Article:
Saturday, June 15, 2024

Emmy Winning “General Hospital” Actress Sarah Joy Brown Accuses James Bond Film Director of Sexual Assault in Emotional Twitter Spaces (UPDATED)

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UPDATED 6/9/23 8PM–Sarah Joy Brown is known to soap opera audiences for playing two roles, at different times, on ABC’s “General Hospital.” She won three Daytime Emmy Awards for her work (and received four other nominations).

Tonight on a Twitter Spaces, she has accused Martin Campbell, director of two James Bond movies (“Casino Royale” and “Golden Eye”), of sexual assault. It’s not rape. But she says Campbell, directing her on an ABC pilot in 2003 called “10 to 8,” violently shoved his tongue down her throat after requesting to see her privately when her work was done on the show. It left her shaken to her core.

Brown had recently left ABC’s “General Hospital” for the first time after winning her Emmy awards. She says she told her father as soon as it happened, and told her manager as well. The manager, a woman, advised her not to say anything. The pilot, “10 to 8,” went to series with Brown in a recurring role but was cancelled after 8 episodes. Brown worked on other soaps, and movies and eventually returned to “General Hospital” in a new role.

Brown also says she was “gaslit more than once” by former CBS chief Leslie Moonves. (That’s for another story.)

The actress also says that after she began talking her claim during the #MeToo movement she has not worked at all since 2018 except for a couple of freebies.

Campbell’s other credits include two “Zorro” movies and “The Green Lantern.” I’ve emailed Campbell’s attorney and will report any statement from him or the actor as soon as possible.

UPDATE I spoke to Brown this evening. I asked her why she didn’t report this incident right away. She wound up holding off until she returned to “General Hospital” a second time.

“I thought back, why didn’t I kick him in the balls? Because you’re stunned. The first thought that goes through your mind is, My career is over. One way or another, this man is going to hurt me.”

This happened long before Harvey Weinstein’s victims spoke up and told their stories about careers wrecked after their violent encounters with the movie mogul. “Everyone told me just to move on and not let it capsize my career,” Brown explains.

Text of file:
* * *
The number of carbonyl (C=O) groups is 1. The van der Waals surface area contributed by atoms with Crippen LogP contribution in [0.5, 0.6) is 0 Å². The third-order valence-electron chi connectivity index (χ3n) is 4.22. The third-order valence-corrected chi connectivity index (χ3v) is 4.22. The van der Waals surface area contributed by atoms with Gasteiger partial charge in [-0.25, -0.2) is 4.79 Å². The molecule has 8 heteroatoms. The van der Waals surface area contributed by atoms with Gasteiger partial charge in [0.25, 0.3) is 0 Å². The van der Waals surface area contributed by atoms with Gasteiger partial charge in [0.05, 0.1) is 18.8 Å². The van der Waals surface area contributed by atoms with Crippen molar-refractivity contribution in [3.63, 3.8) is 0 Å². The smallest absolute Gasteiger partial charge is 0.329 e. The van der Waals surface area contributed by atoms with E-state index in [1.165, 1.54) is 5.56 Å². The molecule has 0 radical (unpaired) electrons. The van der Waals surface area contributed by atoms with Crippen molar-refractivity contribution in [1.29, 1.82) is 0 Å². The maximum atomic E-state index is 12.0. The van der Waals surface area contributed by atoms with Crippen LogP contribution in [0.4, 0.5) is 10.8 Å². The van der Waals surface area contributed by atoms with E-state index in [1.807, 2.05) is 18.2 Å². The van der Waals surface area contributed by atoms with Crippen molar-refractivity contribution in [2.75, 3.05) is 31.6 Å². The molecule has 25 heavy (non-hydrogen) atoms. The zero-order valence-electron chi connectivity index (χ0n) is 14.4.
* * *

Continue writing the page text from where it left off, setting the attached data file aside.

This sounds not different from what Weinstein’s victims said when they finally spoke up. Even Brown didn’t quite believe the stories she started hearing about Weinstein. “I thought if he was actually a rapist he wouldn’t be working at his capacity. But I was at the women’s march in 2017 through Hollywood. And there was a big billboard of Martin Campbell’s new movie. I had to go home.”

Brown spoke to Ronan Farrow at the time, about her dealings with Les Moonves. “CBS reached out to me and I provided them with information,” she tells me. But she didn’t tell Farrow about Campbell. “I told him I had a story, and met with Ronan’s producer. I detailed everything for him.” But nothing came of it. He didn’t have the resources for it. “I was disappointed.”

(More on Moonves later. Brown is a tremendous font of information about the sexual abuse of actresses in Hollywood.)

What made Brown speak up now? “Seeing that Clive Owen would take a role and Daisy Ridley, in a new movie directed by Campbell. And this was after I’d already spoken up about what happened on Twitter. I couldn’t believe it, particularly after #MeToo and everything that happened. It really stinks.”

What does Brown want now? “I’m not interested in suing. I want Martin to retire. I want women to know who these men are who think they can take women like me and treat us like we are nothing.”

Book publishers take note: Sarah Joy Brown has a great story to tell, maybe better than Rose McGowan. She could crack Hollywood wide open.

Roger Friedman
Roger Friedmanhttps://www.showbiz411.com
Roger Friedman began his Showbiz411 column in April 2009 after 10 years with Fox News, where he created the Fox411 column. His movie reviews are carried by Rotten Tomatoes, and he is a member of both the movie and TV branches of the Critics Choice Awards. His articles have appeared in dozens of publications over the years including New York Magazine, where he wrote the Intelligencer column in the mid 90s and covered the OJ Simpson trial, and Fox News (when it wasn't so crazy) where he covered Michael Jackson. He is also the writer and co-producer of "Only the Strong Survive," a selection of the Cannes, Sundance, and Telluride Film festivals, directed by DA Pennebaker and Chris Hegedus.

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